But Hilary Beckles, chairman of a Reparations Commission set up by Jamaica and several other Caribbean countries, told Reuters: “It is not enough to say sorry. We are not asking for anything as mendicant as handing out cheques to people on street corners. The issue of money is secondary, but in this instance the moral discharge of one’s duty does require in a market economy that you contribute towards development”.


Spain bears a heavy responsibility for the slave trade as it was the Spanish monarchy which funded Christopher Columbus’ expedition in 1492 and then followed up shortly afterwards by sending a fleet of conquistadors to crush the Aztec and Inca empires and subjugate indigenous people from Mexico to Peru and Cuba to Argentina.

The Spanish were the first to bring slaves to Jamaica – which England conquered in 1655 and turned into a thriving slave-owning economy – and they also exploited the agricultural wealth of Venezuela and Colombia by using African slaves.

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When Simon Bolivar – who himself owned slaves – liberated Venezuela and Colombia in the 1820s he failed to persuade local plantation owners to free their slaves and slavery was only abolished in 1852.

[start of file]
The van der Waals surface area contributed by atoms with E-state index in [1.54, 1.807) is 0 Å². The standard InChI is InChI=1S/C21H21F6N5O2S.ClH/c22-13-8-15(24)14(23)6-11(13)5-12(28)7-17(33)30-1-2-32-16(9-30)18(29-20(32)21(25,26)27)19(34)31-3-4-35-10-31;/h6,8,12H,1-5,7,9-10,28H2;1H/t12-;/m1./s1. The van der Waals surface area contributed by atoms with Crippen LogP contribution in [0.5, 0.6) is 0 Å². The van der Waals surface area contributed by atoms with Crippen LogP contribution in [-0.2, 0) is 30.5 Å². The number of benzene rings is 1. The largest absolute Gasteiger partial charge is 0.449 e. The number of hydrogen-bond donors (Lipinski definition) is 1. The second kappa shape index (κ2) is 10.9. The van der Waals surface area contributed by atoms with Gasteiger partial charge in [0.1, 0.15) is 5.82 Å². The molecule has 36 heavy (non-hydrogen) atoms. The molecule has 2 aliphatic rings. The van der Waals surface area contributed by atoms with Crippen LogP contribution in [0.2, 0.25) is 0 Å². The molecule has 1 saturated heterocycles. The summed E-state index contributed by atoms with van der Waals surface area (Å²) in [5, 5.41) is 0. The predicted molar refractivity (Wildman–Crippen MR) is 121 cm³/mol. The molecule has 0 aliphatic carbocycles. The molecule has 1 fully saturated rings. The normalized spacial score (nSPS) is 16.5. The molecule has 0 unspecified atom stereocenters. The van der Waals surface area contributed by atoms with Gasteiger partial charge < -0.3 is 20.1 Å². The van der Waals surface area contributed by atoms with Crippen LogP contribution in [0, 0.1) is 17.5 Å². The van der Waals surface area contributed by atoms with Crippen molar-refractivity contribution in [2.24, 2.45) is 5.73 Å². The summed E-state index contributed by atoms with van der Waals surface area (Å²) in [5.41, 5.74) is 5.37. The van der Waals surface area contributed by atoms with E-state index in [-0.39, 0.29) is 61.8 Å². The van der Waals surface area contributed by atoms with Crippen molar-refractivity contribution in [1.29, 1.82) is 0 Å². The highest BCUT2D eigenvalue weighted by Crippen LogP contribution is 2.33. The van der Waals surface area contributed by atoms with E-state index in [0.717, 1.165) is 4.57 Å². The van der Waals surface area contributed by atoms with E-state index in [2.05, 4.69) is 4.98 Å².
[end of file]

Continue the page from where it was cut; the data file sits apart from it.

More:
Slavery continued in the Spanish colony of Cuba until 1886, only 10 years before the US ousted the Spaniards and began their own period of neo-colonial rule.

The Spanish government has never formally apologised for enslaving millions of people in Latin America, or for the atrocities committed by the conquistadors, who often enslaved indigenous people who refused to convert to Christianity.

The closest it came was in 2001 when then-Labour and Social Affairs Minister Juan Carlos Aparicio, said: “We profoundly regret the injustices of the past”.